A new technology based on infrared sensors can assess how long it would take for a person to wait in a queue, allowing people to choose the fastest queue in a store, or figure out where would be best to get a coffee faster.
Developed by technology firm Cambridge Consultants, the system, dubbed ZipLine, assesses the length of a queue by measuring body heat of the people standing in it. The data is transmitted over an innovative long-range, low-power radio network and automatically analysed to provide information via a smartphone app.
As it relies on measuring body heat and not recognising individual people, the technology doesn’t pose privacy risks, Cambridge Consultants said. The nature of the radio network would allow city-wide ZipLine systems to be installed, providing information to citizens about every single store or cafe in town.
“We’re all familiar with the supermarket checkout dilemma of trying to pick not just the shortest, but the fastest queue – and the frustration when you get it wrong,” said Tim Ensor, head of connected devices at Cambridge Consultants. “But how can you choose the fastest option when you can’t see the other cash desks or changing rooms?”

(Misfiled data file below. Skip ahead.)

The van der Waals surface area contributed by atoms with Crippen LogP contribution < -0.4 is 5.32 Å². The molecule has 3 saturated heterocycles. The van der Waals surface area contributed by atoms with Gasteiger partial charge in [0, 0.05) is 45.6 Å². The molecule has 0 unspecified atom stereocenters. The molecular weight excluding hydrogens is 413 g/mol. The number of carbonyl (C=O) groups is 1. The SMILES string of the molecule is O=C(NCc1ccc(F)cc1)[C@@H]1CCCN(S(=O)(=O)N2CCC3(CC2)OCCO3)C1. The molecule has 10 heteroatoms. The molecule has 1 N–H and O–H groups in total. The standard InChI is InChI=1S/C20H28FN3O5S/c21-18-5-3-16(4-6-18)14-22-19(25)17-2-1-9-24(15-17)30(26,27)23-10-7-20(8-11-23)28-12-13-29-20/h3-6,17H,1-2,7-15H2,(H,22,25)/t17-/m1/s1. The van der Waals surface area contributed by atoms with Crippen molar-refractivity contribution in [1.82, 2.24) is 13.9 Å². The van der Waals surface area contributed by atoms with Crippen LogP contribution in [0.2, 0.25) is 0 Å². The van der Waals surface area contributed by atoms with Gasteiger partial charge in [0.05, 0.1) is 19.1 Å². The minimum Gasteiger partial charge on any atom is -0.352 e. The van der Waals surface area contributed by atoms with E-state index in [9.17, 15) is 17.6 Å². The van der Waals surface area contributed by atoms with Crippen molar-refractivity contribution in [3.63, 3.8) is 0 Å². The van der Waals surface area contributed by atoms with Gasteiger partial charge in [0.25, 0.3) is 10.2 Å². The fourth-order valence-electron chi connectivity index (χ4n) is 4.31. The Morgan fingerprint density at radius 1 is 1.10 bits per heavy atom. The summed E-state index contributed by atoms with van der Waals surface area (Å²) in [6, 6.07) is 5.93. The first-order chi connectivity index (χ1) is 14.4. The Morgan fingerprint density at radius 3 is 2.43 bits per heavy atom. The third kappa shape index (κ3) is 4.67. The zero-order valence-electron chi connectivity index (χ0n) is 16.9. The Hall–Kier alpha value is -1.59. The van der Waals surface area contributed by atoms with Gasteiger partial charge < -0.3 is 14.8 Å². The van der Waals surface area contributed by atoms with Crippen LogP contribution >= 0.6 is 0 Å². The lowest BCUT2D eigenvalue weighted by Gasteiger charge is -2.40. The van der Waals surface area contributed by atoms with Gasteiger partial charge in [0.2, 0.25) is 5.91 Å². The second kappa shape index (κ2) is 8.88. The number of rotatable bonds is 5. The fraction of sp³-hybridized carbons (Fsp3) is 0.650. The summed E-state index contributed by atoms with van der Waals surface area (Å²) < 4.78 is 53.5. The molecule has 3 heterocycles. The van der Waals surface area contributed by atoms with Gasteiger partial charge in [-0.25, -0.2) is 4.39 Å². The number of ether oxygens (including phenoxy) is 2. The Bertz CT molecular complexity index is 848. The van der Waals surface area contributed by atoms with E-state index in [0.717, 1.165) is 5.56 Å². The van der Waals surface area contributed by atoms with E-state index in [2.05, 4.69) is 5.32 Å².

ZipLine calculates how fast a queue is moving and can even reliably assess irregular queues. In a shopping centre, it would direct the user to the shortest, fastest moving check-out queue, even if it was on a different floor.
“In the increasingly competitive retail sector, technology can be a crucial differentiator,” said Ensor. “Our ZipLine concept aims to show how taking a service design approach to a problem can give a retailer vital competitive edge by transforming the customer experience. In this example, we’re analysing some complex sensor data – and turning it into intelligent information that can be shared with customers in a simple but meaningful way. Yet it has the potential to remove a major source of frustration for shoppers.”